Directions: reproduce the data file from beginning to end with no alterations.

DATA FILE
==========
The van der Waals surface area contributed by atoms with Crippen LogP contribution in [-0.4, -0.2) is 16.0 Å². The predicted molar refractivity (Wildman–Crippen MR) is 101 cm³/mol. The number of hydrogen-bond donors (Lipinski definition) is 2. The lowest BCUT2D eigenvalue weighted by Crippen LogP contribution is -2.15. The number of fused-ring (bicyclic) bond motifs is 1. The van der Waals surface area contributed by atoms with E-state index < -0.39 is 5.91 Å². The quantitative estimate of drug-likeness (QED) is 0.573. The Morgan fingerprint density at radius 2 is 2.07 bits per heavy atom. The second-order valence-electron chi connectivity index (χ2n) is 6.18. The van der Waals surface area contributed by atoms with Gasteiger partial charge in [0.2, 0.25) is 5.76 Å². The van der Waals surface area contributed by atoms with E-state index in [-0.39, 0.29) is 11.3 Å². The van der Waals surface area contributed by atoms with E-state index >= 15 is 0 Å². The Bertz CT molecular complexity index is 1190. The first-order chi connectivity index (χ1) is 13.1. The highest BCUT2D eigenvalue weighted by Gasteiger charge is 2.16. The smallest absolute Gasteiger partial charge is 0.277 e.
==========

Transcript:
The van der Waals surface area contributed by atoms with Crippen LogP contribution in [-0.4, -0.2) is 16.0 Å². The predicted molar refractivity (Wildman–Crippen MR) is 101 cm³/mol. The number of hydrogen-bond donors (Lipinski definition) is 2. The lowest BCUT2D eigenvalue weighted by Crippen LogP contribution is -2.15. The number of fused-ring (bicyclic) bond motifs is 1. The van der Waals surface area contributed by atoms with E-state index < -0.39 is 5.91 Å². The quantitative estimate of drug-likeness (QED) is 0.573. The Morgan fingerprint density at radius 2 is 2.07 bits per heavy atom. The second-order valence-electron chi connectivity index (χ2n) is 6.18. The van der Waals surface area contributed by atoms with Gasteiger partial charge in [0.2, 0.25) is 5.76 Å². The van der Waals surface area contributed by atoms with E-state index in [-0.39, 0.29) is 11.3 Å². The van der Waals surface area contributed by atoms with E-state index >= 15 is 0 Å². The Bertz CT molecular complexity index is 1190. The first-order chi connectivity index (χ1) is 13.1. The highest BCUT2D eigenvalue weighted by Gasteiger charge is 2.16. The smallest absolute Gasteiger partial charge is 0.277 e.